and slender devices in silver; it was old, and had seen service, but
it had been carefully used. The three pictures represented sketches of
a beautiful face, the first of a child a year old, the second the
child grown to girlhood, the third the girl grown to womanhood. The
pictures were painted in water-colours, and the third had been but
recently sketched. Over the mantelshelf hung a copy of this last
picture, which - as was the case with all of them - though the hand of
the amateur was apparent, evidenced a loving care in its execution.
Long and with yearning eyes did Mrs. Lenoir gaze upon the beautiful
face; had it been warm and living by her side, a more intense and
worshipping love could not have been expressed by the lonely woman.
The striking of eight o'clock from an adjacent church roused her; with
a sigh that was like a sob, she placed the pictures in her desk, and
setting it aside, resumed the needlework which she had allowed to fall
into her lap.
Winter had come somewhat suddenly upon the city, and snow had fallen
earlier than usual. One candle supplied the room with light, and a
very small fire with warmth. For an hour Mrs. Lenoir worked with the
monotony of a machine, and then she was disturbed by a knock at the
door. She turned her head, but did not speak. The knock was repeated,
and a voice from without called to her.
"Are you at home, Mrs. Lenoir?"
"Let me in."
"I will come to you."
Mrs. Lenoir went to the door, which was locked, and, turning the key,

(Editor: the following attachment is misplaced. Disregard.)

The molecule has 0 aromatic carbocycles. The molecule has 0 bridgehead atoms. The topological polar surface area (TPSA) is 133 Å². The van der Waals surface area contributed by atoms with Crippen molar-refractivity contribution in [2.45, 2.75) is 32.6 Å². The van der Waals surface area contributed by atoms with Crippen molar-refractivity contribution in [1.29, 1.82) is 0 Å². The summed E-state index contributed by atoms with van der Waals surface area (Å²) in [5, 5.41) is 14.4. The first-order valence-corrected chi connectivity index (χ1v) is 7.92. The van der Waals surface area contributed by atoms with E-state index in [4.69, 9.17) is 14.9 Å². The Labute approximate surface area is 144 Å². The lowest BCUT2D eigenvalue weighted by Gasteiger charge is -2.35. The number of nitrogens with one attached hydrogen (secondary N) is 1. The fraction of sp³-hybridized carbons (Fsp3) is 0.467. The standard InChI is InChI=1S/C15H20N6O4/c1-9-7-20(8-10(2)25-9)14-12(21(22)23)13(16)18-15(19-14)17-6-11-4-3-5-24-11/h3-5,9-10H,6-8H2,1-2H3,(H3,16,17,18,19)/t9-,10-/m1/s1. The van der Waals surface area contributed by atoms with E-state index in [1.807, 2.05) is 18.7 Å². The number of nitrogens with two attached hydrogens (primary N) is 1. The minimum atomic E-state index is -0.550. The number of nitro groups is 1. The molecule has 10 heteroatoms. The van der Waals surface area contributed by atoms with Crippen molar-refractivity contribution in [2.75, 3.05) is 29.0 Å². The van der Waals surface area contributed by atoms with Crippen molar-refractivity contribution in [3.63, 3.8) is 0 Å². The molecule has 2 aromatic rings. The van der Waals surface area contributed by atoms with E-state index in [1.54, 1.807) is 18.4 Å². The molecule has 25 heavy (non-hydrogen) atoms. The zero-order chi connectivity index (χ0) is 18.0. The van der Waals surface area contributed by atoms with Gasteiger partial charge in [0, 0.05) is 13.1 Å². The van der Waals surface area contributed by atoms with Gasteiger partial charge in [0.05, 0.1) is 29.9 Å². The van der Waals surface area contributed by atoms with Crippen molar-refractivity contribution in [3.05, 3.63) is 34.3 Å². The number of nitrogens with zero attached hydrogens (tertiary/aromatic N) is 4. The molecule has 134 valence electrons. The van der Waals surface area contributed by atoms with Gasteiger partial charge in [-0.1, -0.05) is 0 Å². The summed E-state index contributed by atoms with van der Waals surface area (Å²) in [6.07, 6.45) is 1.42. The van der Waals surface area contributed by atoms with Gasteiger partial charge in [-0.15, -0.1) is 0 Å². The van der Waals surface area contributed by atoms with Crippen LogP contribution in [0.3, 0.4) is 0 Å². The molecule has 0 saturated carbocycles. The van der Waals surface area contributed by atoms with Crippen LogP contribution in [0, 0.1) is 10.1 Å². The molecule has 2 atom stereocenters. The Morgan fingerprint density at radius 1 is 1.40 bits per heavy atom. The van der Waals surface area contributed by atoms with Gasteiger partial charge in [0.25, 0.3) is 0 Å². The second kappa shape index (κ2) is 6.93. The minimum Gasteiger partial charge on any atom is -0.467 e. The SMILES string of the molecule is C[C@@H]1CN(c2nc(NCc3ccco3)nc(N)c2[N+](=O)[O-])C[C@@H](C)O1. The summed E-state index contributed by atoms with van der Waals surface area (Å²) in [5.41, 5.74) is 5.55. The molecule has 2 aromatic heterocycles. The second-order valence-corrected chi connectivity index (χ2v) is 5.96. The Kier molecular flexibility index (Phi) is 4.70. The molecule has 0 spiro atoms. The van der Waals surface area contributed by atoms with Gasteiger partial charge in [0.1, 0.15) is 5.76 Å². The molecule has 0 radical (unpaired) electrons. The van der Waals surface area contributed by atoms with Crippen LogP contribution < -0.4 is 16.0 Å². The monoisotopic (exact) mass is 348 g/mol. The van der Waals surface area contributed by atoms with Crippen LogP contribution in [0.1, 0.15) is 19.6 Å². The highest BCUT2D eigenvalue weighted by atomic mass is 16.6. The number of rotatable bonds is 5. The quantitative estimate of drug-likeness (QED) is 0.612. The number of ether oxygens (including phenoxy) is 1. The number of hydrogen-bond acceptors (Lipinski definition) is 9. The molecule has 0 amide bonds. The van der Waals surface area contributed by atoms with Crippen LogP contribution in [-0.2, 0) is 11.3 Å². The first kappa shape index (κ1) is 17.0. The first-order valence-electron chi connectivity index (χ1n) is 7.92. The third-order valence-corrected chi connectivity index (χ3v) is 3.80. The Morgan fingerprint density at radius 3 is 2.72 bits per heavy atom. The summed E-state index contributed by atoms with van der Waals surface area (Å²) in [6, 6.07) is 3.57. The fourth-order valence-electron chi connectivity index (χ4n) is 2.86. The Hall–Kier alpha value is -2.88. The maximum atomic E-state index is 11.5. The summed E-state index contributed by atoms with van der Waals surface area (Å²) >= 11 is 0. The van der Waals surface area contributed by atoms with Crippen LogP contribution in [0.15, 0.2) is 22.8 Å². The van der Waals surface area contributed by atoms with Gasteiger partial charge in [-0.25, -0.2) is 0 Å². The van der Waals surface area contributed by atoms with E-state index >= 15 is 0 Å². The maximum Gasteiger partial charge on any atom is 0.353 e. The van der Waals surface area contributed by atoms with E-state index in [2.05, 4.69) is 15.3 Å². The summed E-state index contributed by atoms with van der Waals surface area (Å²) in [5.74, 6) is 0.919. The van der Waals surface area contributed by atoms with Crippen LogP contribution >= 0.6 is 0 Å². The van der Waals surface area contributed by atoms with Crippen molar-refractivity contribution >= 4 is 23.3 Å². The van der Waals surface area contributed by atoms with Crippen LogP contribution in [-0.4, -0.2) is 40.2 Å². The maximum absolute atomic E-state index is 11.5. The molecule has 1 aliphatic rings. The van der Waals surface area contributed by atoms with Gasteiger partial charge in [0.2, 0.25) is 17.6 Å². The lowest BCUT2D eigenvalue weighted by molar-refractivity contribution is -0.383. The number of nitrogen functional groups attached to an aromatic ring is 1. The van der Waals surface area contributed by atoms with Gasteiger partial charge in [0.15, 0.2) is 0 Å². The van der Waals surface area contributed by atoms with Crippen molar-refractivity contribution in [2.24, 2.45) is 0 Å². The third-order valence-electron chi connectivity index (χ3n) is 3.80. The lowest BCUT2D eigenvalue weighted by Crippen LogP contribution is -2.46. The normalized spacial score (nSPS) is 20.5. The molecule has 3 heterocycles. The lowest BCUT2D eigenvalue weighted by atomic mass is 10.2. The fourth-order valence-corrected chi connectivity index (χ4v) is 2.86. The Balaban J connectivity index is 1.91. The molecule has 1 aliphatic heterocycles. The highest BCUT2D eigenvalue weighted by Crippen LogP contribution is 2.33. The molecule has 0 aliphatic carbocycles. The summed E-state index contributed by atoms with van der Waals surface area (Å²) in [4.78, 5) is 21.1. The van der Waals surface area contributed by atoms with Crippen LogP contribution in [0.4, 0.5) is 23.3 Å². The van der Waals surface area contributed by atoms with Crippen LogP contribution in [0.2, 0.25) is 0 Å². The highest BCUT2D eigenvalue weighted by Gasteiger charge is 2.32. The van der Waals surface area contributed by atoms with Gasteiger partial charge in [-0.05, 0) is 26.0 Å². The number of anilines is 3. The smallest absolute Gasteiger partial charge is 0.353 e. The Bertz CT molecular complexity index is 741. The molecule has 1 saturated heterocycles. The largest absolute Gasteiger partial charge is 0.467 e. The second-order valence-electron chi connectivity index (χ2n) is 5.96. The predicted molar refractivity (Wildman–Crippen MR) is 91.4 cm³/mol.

stepped into the passage.
"But you must let me in, Mrs. Lenoir. I want to tell you something,
and I can't speak in the dark."
"Lizzie, you must bear with my strange moods. You know I never receive
"To call me a visitor! And I've run to tell you the very first! Mrs.
Lenoir, I have no mother."
Lizzie's pleading conquered. She glided by Mrs. Lenoir, and entered
the room. Mrs. Lenoir slowly followed. Lizzie's face was bright, her
manner joyous. "Guess what has happened, Mrs. Lenoir!"
Mrs. Lenoir cast a glance at Lizzie's happy face.
"You will soon be married, Lizzie."
"Yes," said Lizzie, with sparkling eyes, "it was all settled this
evening. And do you know, Mrs. Lenoir, that though I've been thinking
of it and thinking of it ever since me and Charlie have known each
other, it seems as if something wonderful has happened which I never
could have hoped would come true. But it _is_ true, Mrs. Lenoir. In
three weeks from this very day. It's like a dream."
Mrs. Lenoir had resumed her work while Lizzie was speaking, and now
steadily pursued it as the girl continued to prattle of her hopes and
"You will make my dress, Mrs. Lenoir?"
"And you'll let Charlie pay for the making?"
"You must find another dressmaker, then. What I do for you I do
for - - "
"If you like to call it so, Lizzie. At all events I will not take
money for it."
"You are too good to me, Mrs. Lenoir. I can't help myself; you _must_
make my dress, because no one else could do it a hundredth part as
well, and because, for Charlie's sake, I want to look as nice as
possible. And that's what I mean to do all my life. I'll make myself
always look as nice as I can, so that Charlie shall never get tired of
me. But one thing you _must_ promise me, Mrs. Lenoir."
"What is that, Lizzie?"
"You'll come to the wedding."
Mrs. Lenoir shook her head.
"I go nowhere, as you know, Lizzie. You must not expect me."